Wet summer leads to stellar apple crop
By JOHN FLOWERS
SHOREHAM — This summer’s wet weather may have been tough on corn and hay fields, but it has helped produce a bumper crop of apples at local orchards.
“Most people are looking at a good crop,” said Steve Justis, marketing specialist for the Vermont Agency of Agriculture. “If we can get through the next few days of wind, I think we’ll be looking at a good year.”
Vermont orchards yielded approximately 800,000 bushels of apples last year, according to Justis. This year could be substantially better.
“I think the numbers could be up 10 percent for this season, if we can avoid complications from hurricane winds,” Justis said on Monday, alluding to the remnants of Hurricane Ike that had battered portions of Texas over the weekend. Thankfully, the forecast for Vermont for the balance of this week was for sun and mild temperatures. And another big plus: Most Vermont orchards averted hailstorms this past spring that did significant damage to fruit crops in New York state.
Addison County continues to be the largest apple producing region in the state, according to Justis. Economic pressure, brought on primarily by competition from abroad, has whittled down the state’s major commercial apple producers to a solid core of around 25, according to Vermont agriculture officials.
Bill Suhr of Shoreham-based Champlain Orchards anticipates his operation will exceed the 27,000 bushels of apples it produced last year. Not only is there a greater abundance of fruit, but the individual apples are larger and more colorful than last year.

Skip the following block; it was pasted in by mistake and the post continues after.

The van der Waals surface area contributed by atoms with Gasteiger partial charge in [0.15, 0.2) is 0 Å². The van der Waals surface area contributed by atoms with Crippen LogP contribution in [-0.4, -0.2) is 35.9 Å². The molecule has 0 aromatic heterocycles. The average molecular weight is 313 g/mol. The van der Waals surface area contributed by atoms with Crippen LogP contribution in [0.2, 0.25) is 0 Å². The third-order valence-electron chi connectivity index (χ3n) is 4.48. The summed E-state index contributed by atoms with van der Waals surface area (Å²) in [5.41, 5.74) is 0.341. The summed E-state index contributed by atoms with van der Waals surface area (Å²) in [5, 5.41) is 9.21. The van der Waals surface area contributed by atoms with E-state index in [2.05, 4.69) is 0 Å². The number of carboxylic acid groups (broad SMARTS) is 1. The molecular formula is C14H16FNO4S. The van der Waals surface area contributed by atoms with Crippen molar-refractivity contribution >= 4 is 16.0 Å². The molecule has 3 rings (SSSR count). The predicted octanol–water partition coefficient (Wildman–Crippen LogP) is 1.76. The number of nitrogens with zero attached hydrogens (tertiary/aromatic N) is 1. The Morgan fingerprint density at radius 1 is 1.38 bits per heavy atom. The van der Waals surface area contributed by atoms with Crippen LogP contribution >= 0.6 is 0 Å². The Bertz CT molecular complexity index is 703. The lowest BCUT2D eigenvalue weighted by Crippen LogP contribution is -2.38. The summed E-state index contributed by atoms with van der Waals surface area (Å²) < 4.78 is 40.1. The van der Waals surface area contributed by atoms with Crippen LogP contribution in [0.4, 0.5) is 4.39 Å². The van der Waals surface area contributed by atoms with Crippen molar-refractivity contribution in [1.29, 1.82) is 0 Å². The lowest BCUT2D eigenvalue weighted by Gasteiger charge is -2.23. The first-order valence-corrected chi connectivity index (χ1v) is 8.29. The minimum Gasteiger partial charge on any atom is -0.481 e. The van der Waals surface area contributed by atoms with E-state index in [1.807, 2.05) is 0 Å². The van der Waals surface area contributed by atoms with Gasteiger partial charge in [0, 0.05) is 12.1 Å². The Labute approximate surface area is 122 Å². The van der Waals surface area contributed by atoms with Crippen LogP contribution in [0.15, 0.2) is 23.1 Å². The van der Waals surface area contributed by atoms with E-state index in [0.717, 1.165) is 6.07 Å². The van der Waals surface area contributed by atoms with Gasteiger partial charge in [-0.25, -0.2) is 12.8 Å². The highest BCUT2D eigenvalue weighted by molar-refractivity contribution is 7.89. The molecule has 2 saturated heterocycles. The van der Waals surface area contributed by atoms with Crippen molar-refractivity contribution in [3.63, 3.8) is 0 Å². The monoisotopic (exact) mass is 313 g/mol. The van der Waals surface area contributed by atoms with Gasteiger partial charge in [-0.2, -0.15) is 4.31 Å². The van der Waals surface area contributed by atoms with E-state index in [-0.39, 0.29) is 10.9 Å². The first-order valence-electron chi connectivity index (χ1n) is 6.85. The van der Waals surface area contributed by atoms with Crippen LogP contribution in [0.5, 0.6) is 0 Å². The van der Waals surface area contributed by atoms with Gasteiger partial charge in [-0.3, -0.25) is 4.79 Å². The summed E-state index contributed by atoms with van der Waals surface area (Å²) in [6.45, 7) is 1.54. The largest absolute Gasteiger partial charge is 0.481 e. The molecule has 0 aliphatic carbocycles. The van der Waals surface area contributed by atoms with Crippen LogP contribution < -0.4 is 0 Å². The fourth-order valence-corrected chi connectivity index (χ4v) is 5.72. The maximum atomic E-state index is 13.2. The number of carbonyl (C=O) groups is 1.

Suhr explained that a dry May helped create good pollination conditions for the crop. The rain nourished the apples, with key periods of recent sunshine helping to give the fruit a particularly vibrant rosy hue.
“We had an ideal growing season,” Suhr said.
The early, bursting coloring has made for a very efficient picking schedule, Suhr added. Since the apples are ripening more quickly and simultaneously, that will likely mean two sweeps of picking instead of the usual three, according to Suhr.
“We are half-way through the harvest,” Suhr said, with current ripe varieties that include McIntosh, Golden Supremes, Galas, and Honeycrisps.
Bob Douglas of Douglas Orchards in Shoreham is also forecasting bountiful news. He is confidant Douglas Orchards will exceed last year’s output of 30,000 bushels.
“Prices from the market are promising to be pretty good,” Douglas said. “And the weather is supposed to be nice. We hope people come and pick their own apples.”
Justis said the apple market “hasn’t really settled yet,” but he anticipates the wholesale price for apples to increase slightly to an average of around $18 to $20 per bushel, with a retail price of $20 for $25. Some of the more unusual varieties of apples could fetch $35 to $40 per bushel, according to Justis.
Orchardists will not be doing cartwheels over the nice apple prices this year, however.
“The higher prices that we’re seeing this year are probably going to be gobbled up with higher fuel prices,” Justis said.
In Monkton, Jenny Boyer of Boyer’s Orchard reported a “good crop,” one that is likely to meet or exceed last year’s harvest of 4,200 bushels.
She said that while this summer’s weather was not good for the garden portion of her business, it was great for apple growing.
“The fruit looks wonderful,” Boyer said. “There is good size and color.”
Some of the fruit at Happy Valley Orchard in Middlebury sustained some hail-related damage, but folks there were nonetheless upbeat. Ripe varieties at the orchard this week include McIntosh, Courtland, “Sweet 16,” Wealthy and Ginger Gold.
Apples blemished by hail damage will be used for cider, as Happy Valley Orchard doesn’t use drops for that purpose, according to employee Jan Reynolds. She stressed many apples escaped the hail.
“We have some beautiful apples,” Reynolds said.